Chorus of voices

The chorus not only results in a more complete understanding, but properly conceived and executed encourages more participation as well.

Mike Caulfield, Choral Explanations, May 2016

This flashmob can catch you a little off guard. The song is sung with such heart.

Amazing Flashmob (Library Singing)

Screenshot 2016-08-02 12.20.38
Image by Pat Demassy, details below

Back in May I read Mike Caulfield’s long post about the social architecture of participatory thinking. I can’t do justice to it in a snapshot, so just make a pot of tea and go read it. It’s really great. I felt myself get smarter with each paragraph, including the ones I had to go over several times. Why does Quora work? How do we explain things to ourselves and to each other? What happens if we have multiple explanations for a thing? How do use these handholds in understanding to lift ourselves up to the level we can achieve in grasping things? And of course, Wikity.

For me, the first thing is to understand is what brings us to the foot of the climb. There’s a world of difference between how you pursue something under obligation to a deadline, whether as a student or a scholar; and getting to grips with something because you really want to know. You want to know—or remind yourself—what a thing means, or how to do it, or how it turned out, or how to say it in French. Curiosity is an itch: for two days I’ve had a song in my head, and couldn’t place it beyond two words, a key, and a trace memory that it was sung by a chorus of voices. Because I was searching for it, I thought about it more intensively than I will now I’ve found it, although finding it taught me at least three new things about its history. (Bob Dylan, who knew? Most people, probably, but I didn’t.)

Here, listen to this.**

What happens next in the participatory web is that our solitary and wandering search trails can become visible, shareable and open. Of course, they also get fed into the algorithmic mincer in the hope that a drop of profit can be squeezed out of enthusiasms we might be part of. And of course, open is also always open to abuse. But whatever predatory or corporate interests have an eye on our pathways, the fact is that we make them first by ourselves, and then we make them socially. We answer one another’s questions, generating spin-off curiosities of our own. We follow another person’s line of thinking. We’ve always done this in conversation, in a way that leans on presence and familiarity, and we’ve always done it as scholars (at least, until we took a wrong, wrong turn into the citation farm). Now on the open web we do it asynchronously with strangers:  leaving a book on a bench, lemons on a fruit stand, a message under a bridge, a comment on a blog post, all for someone else to pick up.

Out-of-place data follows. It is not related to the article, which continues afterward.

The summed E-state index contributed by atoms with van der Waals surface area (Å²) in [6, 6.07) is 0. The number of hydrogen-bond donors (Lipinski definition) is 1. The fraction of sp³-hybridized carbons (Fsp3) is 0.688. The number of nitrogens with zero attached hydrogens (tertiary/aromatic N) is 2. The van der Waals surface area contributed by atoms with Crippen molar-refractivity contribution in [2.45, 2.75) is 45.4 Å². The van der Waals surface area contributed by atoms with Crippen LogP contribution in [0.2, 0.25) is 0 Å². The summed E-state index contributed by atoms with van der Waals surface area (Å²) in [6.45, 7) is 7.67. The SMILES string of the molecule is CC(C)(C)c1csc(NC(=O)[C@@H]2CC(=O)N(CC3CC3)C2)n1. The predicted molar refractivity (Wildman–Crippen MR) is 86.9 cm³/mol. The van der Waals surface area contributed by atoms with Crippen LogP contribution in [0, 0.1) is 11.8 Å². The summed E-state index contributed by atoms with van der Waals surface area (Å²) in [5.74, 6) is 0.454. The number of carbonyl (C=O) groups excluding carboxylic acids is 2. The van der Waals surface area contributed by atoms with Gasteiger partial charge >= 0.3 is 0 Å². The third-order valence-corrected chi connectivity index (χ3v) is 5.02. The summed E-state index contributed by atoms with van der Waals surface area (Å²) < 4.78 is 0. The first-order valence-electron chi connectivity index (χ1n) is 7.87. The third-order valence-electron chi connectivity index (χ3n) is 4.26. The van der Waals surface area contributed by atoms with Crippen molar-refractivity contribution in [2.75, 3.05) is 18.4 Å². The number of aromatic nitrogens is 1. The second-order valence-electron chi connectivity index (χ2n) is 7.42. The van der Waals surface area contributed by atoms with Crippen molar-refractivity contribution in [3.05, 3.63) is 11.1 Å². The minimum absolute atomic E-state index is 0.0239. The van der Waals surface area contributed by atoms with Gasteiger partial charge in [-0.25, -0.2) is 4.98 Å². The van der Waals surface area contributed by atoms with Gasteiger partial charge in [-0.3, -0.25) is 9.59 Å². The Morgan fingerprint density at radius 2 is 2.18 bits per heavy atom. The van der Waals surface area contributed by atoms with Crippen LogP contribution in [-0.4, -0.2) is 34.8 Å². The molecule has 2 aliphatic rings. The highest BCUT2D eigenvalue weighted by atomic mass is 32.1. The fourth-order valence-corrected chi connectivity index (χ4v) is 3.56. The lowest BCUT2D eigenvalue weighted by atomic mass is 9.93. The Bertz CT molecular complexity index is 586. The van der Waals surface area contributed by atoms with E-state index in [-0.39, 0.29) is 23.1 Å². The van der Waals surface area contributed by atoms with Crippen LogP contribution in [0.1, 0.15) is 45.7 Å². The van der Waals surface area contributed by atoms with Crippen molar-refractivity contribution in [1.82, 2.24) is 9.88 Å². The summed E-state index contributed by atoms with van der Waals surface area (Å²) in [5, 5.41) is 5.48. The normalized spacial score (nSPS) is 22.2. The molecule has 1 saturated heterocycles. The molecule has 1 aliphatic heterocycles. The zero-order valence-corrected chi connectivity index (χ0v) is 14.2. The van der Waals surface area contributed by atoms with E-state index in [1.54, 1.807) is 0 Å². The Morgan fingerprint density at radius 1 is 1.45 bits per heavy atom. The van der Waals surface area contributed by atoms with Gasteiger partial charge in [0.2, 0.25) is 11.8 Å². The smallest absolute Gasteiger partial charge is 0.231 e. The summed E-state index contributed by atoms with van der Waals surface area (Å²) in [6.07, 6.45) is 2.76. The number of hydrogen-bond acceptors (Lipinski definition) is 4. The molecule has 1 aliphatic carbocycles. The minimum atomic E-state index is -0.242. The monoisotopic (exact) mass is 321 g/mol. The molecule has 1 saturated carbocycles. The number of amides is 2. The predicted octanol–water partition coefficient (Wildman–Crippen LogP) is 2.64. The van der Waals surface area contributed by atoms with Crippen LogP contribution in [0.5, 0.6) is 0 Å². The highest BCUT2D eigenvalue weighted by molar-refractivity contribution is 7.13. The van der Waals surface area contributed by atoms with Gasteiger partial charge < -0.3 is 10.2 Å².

Here, listen to this.

This is the third step, where we organise our thoughts in collaboration with others. We write together and release an idea that has more than one voice behind it into the world. And very often this emerges from having the time and capacity to have a conversation among those other voices in the first place, so that you learn how they sound, and how you sound in their company. There’s much more backstage work here as everyone gets used to their part, to the thing they’re going to say. Collaborative writing is delicate, skilled, and really hard work. (As an aside: writing together is a practice that humanities research quantification calculates as representing less of an achievement than single authored work. It literally weighs less on the scale. Just ask musicians how ridiculous this is.)

So finally, the thing I wanted to share, that took me back to Mike’s post and this lovely passage:

It reminds me that the origin of “chorus” is thought by some to have been derived from the Ancient Greek for “enclosed dancing floor”, and although that’s just an accident of etymology, I can’t help but thinking of a chorus as individual agents we push into a bounded space; it’s really the bounding of that space — whether through harmony, melody, implied chord progressions, whatever, that allows us to see both the connectedness and the difference at the same time.

We write in bounded space, and in writing we make a bounded space that is bounded in the sense of bond, not border. We make a bonded space held together by thoughts that are working in collaboration with one another. We write ourselves into bonded spaces all the time, and we spin from one space to another. There’s chance, there’s intention, there’s call and response, and sometimes there’s full blown orchestration.

Here, watch this. Watch this bonded space get made. Watch the faces of the surprised, and the glances shared among the singers. What was this for, except to generate joy for others? What did it mean to be present, except to be astonished by the accident of timing? This chorus of voices, this profound gift of surprise and joy to strangers who happened to be there—it’s everything a library is meant to be.

Some things are dark, difficult and stuck just now—but just wait. We’re all here, and we know it.

(Thanks to you, Mike Caulfield. **And thanks to Frances Bell for letting me know that the first version of this song I linked to has been taken down. The web: so fragile, so quick to be respun.)

Image credit above: P4304311m (2011) is by Pat Demassy and shared on Flickr under CC BY-NC-ND 2.0